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Golf in the morning and Mozart in the afternoon

The majestic mountains of Switzerland and Austria offer breathtaking scenery galore. But they brim with cultural opportunities, too, from concerts to plays.

By Staff writer of The Christian Science Monitor / March 24, 2004


Let's see, what might Austria's new tourism advertising motto be? How about: "Come for Mozart and a mulligan." "Edelweiss and a drive that doesn't slice." "The Von Trapps and nary a sand trap."

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Most people don't go to one of Europe's premier cultural capitals to swing a Ping. But modern history is replete with unlikely duets: Dean Martin and Jerry Lewis; chili and chocolate; Luciano Pavorotti and Sheryl Crow (really!).

Golfing in Salzburg is one of those odd juxtapositions that work somehow.

The nation that gave us Mozart, Strauss, Haydn, and Schubert is also home to 144 golf courses - most built in the past 10 to 15 years. Granted, that's about one-tenth the number of courses you'll find in the state of Florida. Admittedly, there are only a handful of Austrian courses that might approach the length, conditioning, and challenge of championship courses found in the US and elsewhere in Europe.

But golfers, fess up: How often do your tee shots momentarily disappear into the white backdrop of a towering glacier? When was the last time you heard an Austrian cow bell tinkling softly as you walked up to the 18th green in the Alpine dusk? And when have you backed away from a birdie putt just to gaze at an 800-year-old lakeside castle where the rich and famous have slept?

"The biggest hazard on this course is the view," remarked one New Yorker as he finished a round at Zell am See Kaprun Golf Club, a 36-hole postcard-pretty site at the foot of 10,000-foot-high Kitzsteinhorn mountain.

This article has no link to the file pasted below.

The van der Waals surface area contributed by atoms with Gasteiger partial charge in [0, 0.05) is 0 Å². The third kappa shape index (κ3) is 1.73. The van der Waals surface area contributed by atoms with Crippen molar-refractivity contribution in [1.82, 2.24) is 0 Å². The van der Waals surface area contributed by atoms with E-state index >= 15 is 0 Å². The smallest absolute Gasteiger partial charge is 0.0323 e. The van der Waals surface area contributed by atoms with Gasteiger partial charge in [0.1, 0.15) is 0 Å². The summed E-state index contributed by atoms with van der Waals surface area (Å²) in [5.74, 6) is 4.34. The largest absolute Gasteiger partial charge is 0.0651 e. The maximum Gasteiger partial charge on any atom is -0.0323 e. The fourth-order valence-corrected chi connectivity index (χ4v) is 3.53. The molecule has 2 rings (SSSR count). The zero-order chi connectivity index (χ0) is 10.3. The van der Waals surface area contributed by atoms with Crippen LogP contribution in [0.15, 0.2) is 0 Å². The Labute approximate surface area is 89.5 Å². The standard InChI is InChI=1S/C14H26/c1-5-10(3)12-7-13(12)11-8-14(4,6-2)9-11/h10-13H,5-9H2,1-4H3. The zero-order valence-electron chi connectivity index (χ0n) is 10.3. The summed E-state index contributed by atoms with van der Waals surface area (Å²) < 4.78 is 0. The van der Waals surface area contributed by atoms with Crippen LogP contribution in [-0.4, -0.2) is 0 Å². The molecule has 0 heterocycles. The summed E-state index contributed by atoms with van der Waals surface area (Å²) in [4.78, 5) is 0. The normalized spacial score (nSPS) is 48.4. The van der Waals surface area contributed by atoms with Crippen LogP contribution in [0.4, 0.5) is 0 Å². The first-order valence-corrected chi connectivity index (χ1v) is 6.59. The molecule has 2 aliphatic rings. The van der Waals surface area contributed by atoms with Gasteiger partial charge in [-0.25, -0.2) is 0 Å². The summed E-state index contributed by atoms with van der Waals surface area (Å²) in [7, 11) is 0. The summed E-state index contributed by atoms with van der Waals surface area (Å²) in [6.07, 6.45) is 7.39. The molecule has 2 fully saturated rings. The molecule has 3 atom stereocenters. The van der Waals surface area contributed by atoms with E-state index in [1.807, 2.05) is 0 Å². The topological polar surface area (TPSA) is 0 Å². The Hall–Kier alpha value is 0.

While there are plenty of courses in the world that offer beautiful vistas, few can also offer a comparable dose of the culture and history found in the Salzburg region.

The birthplace of Mozart has music festivals almost monthly, culminating from late July through August in a five-week-long artistic banquet of opera, theater, church choirs, folk music, classical concerts, and Austrian marionette theater performances.

Mix and match until you find the perfect blend of both: Golf in the morning, museums and cathedrals in the afternoon. Finish your day with a live quartet playing "Eine Kleine Nachtmusik" while you dine on an exquisite meal in a 19th-century monastery.

To borrow a line from that Hollywood film shot here in 1964, here are "a few of my favorite things" to do on a Salzburg golf and culture trip:

• Golfers may want to start at the Mondsee Golf Club (www.golfclub This is a 6,802-yard gem wrapped around one small lake, abutting another, and nestled at the foot of the Drachenwand or Dragon Wall - 4,100 feet of striated white granite.

The course is flat and holes are straightforward. At first, you could almost be persuaded to believe club pro Wilhelm Müller's description of the game: "Two straights, two putts. Nothing more."

But you'd also better have your birdies by the time you reach the last four holes that go over and around the lake; par will be an achievement. "These are the best four match play holes in Austria," brags Mr. Müller.

Before or after your round, you might stop by the Mondsee Cathedral where the wedding scene in "The Sound of Music" was shot. The village is also shown in the opening scene when Maria runs across the hill to the convent.

• Before you head out for Mondsee, make a reservation at the Stiftskeller, the eatery in St. Peter's monastery that has been serving hungry travelers for 1,200 years. It is one of the oldest continuously operated restaurants in the world.

You can have just a meal, or for about 20 more euros, local Salzburg musicians in period costumes will perform Mozart's compositions while you dine on traditional recipes from the 17th and 18th centuries.

Our menu included cream soup with cinnamon; breast of chicken with watercress sauce, potatoes and green beans; and a sampling of arias from "Don Giovanni," "The Marriage of Figaro," and "The Magic Flute."

If the dinner concert only whets your appetite for more music, as it did ours, Salzburg brims with follow-up options. The easiest to find are the nearly nightly chamber music concerts (www.mozart in the Hohensalzburg Fortress, which dominates the city skyline.